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Thursday, March 4, 2021

Plant-based brands petitioning the EU over dairy alternatives labelling ban

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Months after its vote to ban dairy-related terms in plant-based alternatives, ProVeg International is challenging the EU with a petition.

ProVeg International, Oatly and Upfield have launched a petition against the EU to challenge Amendment 171, which banned the use of dairy-related terms in plant-based alternatives.

The petitioners say the amendment would censor the use of dairy-related language, packaging and imagery on vegan alternatives. The ban, which the EU voted for in October, could prohibit describing plant-based dairy products as “creamy” or “containing no dairy”, showing the climate impact of the vegan alternatives as opposed to the conventional counterparts, using imagery of a white beverage being poured on the packaging, or even put bans on packaging that looks like dairy products’.

The signatories of the Stop Amendment 171 petition argue that it “would not only hide information from consumers, but also hinder innovation and the emerging sustainable food sector”. It adds that the ban would act as a reversal of the efforts made to meet the EU’s sustainability goals, as outlined in the Paris Agreement.

Initiated by food system change charity ProVeg International, its supporters include Oatly, Upfield (which owns Flora), Mia & Ben, Willicroft, Yoghurt Barn, Compassion in World Farming, Veggo and Väcka.

Jasmijn de Boo, vice president of ProVeg International, said: “It is baffling to once again be forced to justify sustainability. Why would we sabotage innovation? Who will benefit? Green energy is no longer being stifled or opposed, so why are we still suppressing and censoring sustainable food production, given the urgency of the situation? Who stands to lose here?

“We need to adapt across every part of our food chain if we’re to tackle the climate crisis. Genuinely sustainable food production must be enabled. How will we reach our climate goals if we allow the influence of powerful but unsustainable industries to determine our collective fate?”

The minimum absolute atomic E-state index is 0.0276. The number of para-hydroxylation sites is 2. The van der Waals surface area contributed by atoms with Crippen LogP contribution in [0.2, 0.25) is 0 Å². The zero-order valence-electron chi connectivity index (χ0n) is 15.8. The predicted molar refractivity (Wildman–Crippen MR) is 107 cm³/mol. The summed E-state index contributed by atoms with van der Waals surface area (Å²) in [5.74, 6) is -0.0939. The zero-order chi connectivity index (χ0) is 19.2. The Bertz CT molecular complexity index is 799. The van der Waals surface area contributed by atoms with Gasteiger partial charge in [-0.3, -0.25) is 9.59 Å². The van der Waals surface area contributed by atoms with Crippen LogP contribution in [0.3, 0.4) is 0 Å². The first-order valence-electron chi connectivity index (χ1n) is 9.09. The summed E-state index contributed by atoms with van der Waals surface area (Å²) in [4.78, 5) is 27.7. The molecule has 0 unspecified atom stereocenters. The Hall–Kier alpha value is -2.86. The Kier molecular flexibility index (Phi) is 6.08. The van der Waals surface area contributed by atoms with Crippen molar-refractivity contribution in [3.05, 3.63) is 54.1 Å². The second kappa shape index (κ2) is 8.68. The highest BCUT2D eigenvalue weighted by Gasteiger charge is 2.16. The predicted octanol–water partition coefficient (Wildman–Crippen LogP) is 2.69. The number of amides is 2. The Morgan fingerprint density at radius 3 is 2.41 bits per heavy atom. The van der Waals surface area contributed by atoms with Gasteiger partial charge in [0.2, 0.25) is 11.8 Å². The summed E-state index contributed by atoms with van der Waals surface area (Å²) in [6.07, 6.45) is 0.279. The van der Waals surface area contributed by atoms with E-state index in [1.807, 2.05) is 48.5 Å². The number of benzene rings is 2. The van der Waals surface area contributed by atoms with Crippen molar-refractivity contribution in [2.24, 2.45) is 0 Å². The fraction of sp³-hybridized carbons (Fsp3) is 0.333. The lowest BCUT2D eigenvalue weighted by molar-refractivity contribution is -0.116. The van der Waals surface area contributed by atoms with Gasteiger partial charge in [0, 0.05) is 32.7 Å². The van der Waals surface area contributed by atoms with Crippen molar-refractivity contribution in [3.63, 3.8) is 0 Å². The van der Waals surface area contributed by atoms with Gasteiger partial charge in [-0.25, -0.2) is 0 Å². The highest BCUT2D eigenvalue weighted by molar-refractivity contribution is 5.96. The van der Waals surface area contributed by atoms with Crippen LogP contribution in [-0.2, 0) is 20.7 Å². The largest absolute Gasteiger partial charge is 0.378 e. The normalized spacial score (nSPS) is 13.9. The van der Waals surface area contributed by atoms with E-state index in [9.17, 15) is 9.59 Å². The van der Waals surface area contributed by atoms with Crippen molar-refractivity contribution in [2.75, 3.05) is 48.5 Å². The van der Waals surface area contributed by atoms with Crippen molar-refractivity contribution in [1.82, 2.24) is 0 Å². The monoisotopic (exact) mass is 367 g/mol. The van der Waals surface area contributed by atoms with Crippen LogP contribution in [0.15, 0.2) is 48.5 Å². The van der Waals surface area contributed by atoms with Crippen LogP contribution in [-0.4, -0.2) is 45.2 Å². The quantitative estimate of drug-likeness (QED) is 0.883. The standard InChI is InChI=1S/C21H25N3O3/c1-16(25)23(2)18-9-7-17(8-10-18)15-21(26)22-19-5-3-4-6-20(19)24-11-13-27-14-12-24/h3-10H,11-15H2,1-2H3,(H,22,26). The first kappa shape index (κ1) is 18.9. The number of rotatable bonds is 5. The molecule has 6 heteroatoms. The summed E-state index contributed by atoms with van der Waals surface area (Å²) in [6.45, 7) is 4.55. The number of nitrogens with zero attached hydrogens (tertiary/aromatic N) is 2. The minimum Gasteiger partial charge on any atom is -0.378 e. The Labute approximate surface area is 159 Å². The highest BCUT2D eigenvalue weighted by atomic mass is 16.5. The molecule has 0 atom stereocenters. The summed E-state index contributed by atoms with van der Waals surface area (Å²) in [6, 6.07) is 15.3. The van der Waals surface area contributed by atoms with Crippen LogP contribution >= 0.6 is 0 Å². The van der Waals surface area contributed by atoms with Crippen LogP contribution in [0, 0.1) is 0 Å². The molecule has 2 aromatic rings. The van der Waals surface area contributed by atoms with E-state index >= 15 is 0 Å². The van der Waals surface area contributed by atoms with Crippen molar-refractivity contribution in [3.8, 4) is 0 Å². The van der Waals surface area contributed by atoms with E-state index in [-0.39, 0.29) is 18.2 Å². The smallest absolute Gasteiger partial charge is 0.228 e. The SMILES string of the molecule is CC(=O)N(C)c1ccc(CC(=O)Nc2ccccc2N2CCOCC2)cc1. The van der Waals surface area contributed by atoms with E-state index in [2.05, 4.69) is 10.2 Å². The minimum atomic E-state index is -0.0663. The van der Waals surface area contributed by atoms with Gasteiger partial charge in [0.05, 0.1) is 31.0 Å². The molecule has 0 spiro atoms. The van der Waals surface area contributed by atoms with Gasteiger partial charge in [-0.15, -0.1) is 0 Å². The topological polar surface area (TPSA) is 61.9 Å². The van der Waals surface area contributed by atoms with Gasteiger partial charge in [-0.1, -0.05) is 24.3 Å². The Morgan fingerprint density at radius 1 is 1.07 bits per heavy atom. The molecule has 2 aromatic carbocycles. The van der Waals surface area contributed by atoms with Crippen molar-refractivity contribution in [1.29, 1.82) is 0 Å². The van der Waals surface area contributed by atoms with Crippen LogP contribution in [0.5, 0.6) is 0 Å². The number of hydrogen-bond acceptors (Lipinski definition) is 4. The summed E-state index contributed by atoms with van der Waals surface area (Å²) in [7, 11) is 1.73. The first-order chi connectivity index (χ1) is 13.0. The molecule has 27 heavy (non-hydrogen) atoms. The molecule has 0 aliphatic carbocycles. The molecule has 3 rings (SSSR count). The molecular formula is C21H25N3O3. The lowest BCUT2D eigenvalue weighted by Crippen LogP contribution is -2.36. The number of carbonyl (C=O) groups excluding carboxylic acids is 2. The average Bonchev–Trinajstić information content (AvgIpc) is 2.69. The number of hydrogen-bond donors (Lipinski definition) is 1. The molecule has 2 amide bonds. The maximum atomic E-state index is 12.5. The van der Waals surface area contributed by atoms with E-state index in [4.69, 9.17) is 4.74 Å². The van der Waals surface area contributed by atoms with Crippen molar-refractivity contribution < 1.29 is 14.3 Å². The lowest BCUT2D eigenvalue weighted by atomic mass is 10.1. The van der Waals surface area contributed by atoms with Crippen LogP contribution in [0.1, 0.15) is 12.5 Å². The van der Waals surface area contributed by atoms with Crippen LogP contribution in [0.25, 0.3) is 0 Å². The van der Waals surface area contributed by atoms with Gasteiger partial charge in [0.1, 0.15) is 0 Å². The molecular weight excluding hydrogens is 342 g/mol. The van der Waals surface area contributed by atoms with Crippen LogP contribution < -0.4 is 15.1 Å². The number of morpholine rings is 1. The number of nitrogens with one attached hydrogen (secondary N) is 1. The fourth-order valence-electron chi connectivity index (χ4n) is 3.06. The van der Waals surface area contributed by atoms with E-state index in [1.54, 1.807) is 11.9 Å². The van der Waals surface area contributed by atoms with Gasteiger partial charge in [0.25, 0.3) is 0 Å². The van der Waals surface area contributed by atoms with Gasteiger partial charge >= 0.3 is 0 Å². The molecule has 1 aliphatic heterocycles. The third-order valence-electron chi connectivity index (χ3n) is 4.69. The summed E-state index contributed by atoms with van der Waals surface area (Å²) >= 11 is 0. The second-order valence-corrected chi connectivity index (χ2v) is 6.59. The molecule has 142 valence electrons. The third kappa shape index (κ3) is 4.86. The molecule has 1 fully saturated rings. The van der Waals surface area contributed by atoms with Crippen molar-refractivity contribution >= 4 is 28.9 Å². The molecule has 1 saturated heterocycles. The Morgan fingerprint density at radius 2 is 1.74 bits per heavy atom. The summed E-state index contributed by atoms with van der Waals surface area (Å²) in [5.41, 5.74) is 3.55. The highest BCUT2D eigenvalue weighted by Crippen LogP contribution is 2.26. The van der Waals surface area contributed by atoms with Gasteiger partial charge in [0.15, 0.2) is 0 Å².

Oatly’s director of public affairs and sustainable eating, Cecilia McAleavey, said: “This goes directly against the EU’s intent to promote more sustainable food production and makes it more difficult for consumers to choose plant-based options.” Proponents of the ban said using dairy-like terminology made it confusing for consumers to discern the difference.

McAleavey noted: “People are not stupid — everyone understands that this is an attempt by the dairy lobby to hinder the shift towards sustainable plant-based eating.”

Dr Jeanette Fielding, Upfield’s chief corporate affairs and communications officer, stated that the amendment goes against the interests of consumers, the environment and health: “Making it illegal to name, package and depict plant-based foods in the way we have done for over 100 years is a serious step backwards. Consumers are looking for strong EU leadership on climate and environment. That means tearing down bureaucratic barriers to sustainable and healthy eating, not building them higher.”

You can sign the #StopPlantBasedCensorship petition against Amendment 171 here.

Read our in-depth story about how the plant-based labelling war is heating up globally.

Anay Mridul
Anay is the managing editor of The Vegan Review. A journalism graduate from City, University of London, he was a barista for three years, and never shuts up about coffee. He's passionate about coffee, plant-based milk, cooking, eating, veganism, writing about all that, profiling people, and the Oxford Comma. Originally from India, he went vegan in 2020, after attempting (and failing) Veganuary. He believes being environmentally conscious is a basic responsibility, and veganism is the best thing you can do to battle climate change. He gets lost at Whole Foods sometimes.